I also work at a large corporation, specifically on a team that sells products to academic institutions. You know what I also think about now? How much fucking money those assholes think they’re going to make by getting educational contracts to issue teachers guns. I think about what sort of twisted logic and hurt a human must have endured to see the unbelievable tragedy of Marjory Stoneman Douglas High and realize how much money they can make off of spreading that fear. I think about how those who work in the gun industry are products of the same educational system that tells our children that their mental illness is their personal failing. That those that cling to the idea that “a bad guy with a gun is only defeated by a good guy with a gun” must have been taught over and over that this world is dangerous and that our systems cannot protect you.

One day when I was 16 I walked through the double doors to the main building of my high school, on my way to join my friends for lunch. This one day when I opened those doors I saw a friend of mine cradling a weeping boy on the floor outside the library where we normally ate. I saw a teacher standing over them, his hand outstretched, putting distance between himself and the crying boy. It looked as if he was trying to keep a rabid animal at bay and my brain was confused because I could instantly see the pain and desperation flowing out of him, that he wasn’t dangerous, that he was hurt. Then I noticed that behind the teacher there was a gun on the floor. As my brain registered “there’s a gun” I was rushed into a nearby classroom. For hours we sat in that classroom as it filled with other scared and confused students. What is happening? Why are we on lock down? What is going to happen to the boy? Where is the gun now? I sent a text message to my dad. I told him there was a gun at school, but that I was safe. I got to tell my dad I was going to see him again. I can’t imagine what it must have been like to be one of the MSDH students who had to send a very very different message, to be one of the parents who read those messages and realized their worst nightmares were reality. To be one of the parents who didn’t even get a last goodbye.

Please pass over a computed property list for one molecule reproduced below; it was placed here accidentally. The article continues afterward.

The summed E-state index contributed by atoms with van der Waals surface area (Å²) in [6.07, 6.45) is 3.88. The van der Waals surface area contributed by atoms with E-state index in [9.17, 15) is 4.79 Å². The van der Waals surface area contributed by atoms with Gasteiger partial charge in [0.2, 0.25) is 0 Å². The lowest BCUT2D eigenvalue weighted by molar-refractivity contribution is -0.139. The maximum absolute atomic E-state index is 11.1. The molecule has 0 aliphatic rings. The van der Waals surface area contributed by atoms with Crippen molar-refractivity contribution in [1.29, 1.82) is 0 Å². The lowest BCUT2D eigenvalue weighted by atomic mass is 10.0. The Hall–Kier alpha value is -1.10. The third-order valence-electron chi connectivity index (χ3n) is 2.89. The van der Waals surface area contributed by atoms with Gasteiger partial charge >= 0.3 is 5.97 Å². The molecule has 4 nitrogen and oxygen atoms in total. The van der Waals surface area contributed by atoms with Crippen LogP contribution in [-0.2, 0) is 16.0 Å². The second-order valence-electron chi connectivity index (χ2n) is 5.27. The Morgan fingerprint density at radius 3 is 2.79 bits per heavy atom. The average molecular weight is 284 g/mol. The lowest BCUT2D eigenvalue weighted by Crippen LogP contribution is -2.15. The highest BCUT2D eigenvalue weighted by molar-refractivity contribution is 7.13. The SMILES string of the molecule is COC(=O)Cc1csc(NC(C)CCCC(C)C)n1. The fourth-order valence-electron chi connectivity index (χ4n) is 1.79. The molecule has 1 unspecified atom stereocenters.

That boy at my school was very ill. The gun had no bullets in it, but he had held it to his temple and declared that he wanted to die. He was expelled. I never found out what happened to him. We were never spoken to about what happened. For weeks I had nightmares about piles of dead bodies.

I’m writing this today because I have been having nightmares again. Nightmares of running through the halls of my school, hearing gunshots, not being able to find my students. Nightmares that my sister’s university might be the next Virgina Tech, that she is trapped in a classroom listening to gunshots while she writes me her goodbye in a text message. I dream that I get the message too late.

The only way I can get the nightmares to stop is to dive in. To understand what the hell everyone actually means when they use buzzwords like “common sense gun control”. To understand what would have actually prevented any of these sick men from becoming murders. To understand why white men get to be called “sick” and men of color are “terrorists” or “thugs”. To understand how we can help the sick and get teachers the resources they actually need, and keep the gun industry from profiteering off our fear. Can we fix even one of the problems that is turning the children we are supposed to protect into murderers and victims. I hope you dive in too.

In the mean time here is a list of all your representatives that took money from the NRA:

And here is a way to find the phone numbers of each representative on that list:

It’s time we start letting them know we’re paying attention. When I was 16 eventually the nightmares stopped and I forgot about what had happened. After Sandy Hook and Virginia Tech and UCSB and Umpqua and even in my own backyard, Marysville, we moved on, we failed. The surviving students of MSDH have given us an incredible gift, the inability to move on. This gift is costing them their time to grieve, their peace, their privacy and in some cases their safety. We owe them better, we owe the victims better, I owe my students better. I promise there is more to come.